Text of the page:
The contemporary fixation on abstract value isn’t limited to economists and those who believe them, nor is its potential for catastrophic consequences. I’m thinking here specifically of those people who have grasped the fact that industrial civilization is picking up speed on the downslope of its decline, but whose main response to it consists of trying to find some way to stash away as much abstract value as possible now, so that it will be available to them in some prospective postcollapse society. Far more often than not, gold plays a central role in that strategy, though there are a variety of less popular vehicles that play starring roles the same sort of plan.

Now of course it was probably inevitable in a consumer society like ours that even the downfall of industrial civilization would be turned promptly into yet another reason to go shopping. Still, there’s another difficulty here, and that’s that the same strategy has been tried before, many times, in the last years of other civilizations. There’s an ample body of historical evidence that can be used to see just how well it works. The short form? Don’t go there.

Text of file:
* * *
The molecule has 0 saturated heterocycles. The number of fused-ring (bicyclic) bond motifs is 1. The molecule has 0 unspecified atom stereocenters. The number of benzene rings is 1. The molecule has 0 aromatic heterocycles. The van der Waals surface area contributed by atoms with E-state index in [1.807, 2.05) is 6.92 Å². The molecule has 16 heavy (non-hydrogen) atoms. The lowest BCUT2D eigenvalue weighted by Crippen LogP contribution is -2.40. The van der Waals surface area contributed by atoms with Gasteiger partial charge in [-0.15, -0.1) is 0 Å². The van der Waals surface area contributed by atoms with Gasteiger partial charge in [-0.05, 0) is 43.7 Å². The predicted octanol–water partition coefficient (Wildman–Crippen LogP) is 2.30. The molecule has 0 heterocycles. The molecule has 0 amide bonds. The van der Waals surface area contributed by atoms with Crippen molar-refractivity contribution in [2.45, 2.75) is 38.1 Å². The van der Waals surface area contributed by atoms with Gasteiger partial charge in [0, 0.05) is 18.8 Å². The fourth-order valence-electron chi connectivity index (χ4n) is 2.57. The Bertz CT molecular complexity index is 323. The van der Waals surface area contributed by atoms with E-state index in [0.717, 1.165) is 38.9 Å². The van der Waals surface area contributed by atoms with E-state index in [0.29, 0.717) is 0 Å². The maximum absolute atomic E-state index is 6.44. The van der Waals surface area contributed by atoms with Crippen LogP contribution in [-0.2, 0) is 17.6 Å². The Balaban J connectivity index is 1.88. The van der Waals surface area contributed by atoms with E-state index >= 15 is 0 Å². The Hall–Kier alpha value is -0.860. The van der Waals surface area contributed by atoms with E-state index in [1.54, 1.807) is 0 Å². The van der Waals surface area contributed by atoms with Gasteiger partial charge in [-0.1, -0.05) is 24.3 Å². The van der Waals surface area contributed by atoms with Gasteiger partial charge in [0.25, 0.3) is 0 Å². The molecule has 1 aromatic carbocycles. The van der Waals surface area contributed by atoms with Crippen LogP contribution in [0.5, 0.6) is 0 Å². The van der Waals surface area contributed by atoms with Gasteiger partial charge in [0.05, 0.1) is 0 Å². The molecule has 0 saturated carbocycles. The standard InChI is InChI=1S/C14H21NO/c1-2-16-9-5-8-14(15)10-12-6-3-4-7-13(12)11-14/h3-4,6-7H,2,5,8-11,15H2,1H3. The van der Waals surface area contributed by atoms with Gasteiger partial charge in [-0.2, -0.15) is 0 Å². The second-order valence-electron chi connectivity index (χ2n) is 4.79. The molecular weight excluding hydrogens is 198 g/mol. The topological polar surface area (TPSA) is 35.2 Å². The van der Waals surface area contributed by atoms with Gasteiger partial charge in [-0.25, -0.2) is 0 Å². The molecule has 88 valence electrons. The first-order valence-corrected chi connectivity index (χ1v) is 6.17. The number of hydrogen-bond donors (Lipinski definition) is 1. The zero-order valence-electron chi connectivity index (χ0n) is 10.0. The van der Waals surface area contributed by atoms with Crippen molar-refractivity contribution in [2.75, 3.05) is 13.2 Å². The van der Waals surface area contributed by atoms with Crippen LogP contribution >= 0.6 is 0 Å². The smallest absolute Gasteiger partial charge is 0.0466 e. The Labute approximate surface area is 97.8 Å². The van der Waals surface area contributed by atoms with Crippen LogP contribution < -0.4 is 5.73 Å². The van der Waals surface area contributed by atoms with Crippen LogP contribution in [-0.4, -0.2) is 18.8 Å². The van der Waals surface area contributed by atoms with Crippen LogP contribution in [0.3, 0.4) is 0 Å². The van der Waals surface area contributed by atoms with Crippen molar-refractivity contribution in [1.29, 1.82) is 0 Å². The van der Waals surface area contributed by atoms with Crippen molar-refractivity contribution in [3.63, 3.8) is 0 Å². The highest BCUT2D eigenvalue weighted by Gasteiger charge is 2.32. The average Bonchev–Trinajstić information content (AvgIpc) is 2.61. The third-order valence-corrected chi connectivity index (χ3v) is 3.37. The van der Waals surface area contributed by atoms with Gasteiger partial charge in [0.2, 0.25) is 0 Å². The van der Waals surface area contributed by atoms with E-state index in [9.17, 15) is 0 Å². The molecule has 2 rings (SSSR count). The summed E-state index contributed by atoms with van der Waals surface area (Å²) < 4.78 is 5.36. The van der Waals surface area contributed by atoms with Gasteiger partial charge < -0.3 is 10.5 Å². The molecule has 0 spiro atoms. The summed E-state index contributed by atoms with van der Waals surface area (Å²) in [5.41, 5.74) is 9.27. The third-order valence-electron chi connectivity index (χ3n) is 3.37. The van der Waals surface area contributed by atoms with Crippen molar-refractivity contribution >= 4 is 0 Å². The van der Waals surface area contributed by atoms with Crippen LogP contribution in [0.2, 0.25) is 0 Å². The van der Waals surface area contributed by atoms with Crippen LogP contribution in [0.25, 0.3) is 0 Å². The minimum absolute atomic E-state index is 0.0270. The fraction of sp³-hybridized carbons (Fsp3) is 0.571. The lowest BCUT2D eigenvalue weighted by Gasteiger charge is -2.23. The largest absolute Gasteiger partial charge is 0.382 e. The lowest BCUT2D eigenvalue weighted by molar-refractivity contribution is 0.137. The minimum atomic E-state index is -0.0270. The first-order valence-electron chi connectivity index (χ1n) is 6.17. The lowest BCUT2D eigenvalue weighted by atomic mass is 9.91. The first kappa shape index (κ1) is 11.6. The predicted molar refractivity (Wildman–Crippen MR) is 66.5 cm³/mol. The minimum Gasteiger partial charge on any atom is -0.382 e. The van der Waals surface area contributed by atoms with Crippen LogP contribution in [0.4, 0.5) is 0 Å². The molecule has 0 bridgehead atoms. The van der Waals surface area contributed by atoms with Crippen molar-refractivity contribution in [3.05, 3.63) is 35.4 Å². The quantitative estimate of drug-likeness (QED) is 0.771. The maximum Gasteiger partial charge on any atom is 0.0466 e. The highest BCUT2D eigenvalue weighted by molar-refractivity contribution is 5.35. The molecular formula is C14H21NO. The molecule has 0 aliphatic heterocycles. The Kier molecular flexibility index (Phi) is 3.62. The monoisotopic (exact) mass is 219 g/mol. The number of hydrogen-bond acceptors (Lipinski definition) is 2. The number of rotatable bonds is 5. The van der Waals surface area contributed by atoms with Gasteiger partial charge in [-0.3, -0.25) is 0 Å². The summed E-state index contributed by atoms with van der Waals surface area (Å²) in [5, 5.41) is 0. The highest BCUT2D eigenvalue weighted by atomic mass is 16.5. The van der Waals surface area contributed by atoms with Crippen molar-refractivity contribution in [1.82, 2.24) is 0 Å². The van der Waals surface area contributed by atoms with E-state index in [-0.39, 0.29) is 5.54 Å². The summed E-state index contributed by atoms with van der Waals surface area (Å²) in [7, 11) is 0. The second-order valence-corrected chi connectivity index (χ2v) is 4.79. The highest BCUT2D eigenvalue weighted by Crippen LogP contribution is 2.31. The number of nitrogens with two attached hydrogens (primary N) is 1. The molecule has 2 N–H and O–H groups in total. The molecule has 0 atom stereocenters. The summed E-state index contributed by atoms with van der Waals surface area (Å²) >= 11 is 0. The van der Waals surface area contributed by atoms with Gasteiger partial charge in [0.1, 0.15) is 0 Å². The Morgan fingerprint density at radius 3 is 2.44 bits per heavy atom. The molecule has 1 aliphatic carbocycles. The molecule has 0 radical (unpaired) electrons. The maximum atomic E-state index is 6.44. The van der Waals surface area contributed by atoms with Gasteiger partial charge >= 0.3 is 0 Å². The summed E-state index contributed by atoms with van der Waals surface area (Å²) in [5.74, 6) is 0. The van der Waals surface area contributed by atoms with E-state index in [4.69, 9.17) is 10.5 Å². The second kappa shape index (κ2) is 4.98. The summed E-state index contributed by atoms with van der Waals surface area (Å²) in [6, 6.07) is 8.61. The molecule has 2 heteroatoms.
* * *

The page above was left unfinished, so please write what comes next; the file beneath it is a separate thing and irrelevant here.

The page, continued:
It so happens, for example, that in there among the sagas and songs of early medieval Europe are a handful that deal with historical events in the years right after the fall of Rome: the Nibelungenlied, Beowulf, the oldest strata of Norse saga, and some others. Now of course all these started out as oral traditions, and finally found their way into written form centuries after the events they chronicle, when their compilers had no way to check their facts; they also include plenty of folktale and myth, as oral traditions generally do. Still, they describe events and social customs that have been confirmed by surviving records and archeological evidence, and offer one of the best glimpses we’ve got into the lived experience of descent into a dark age.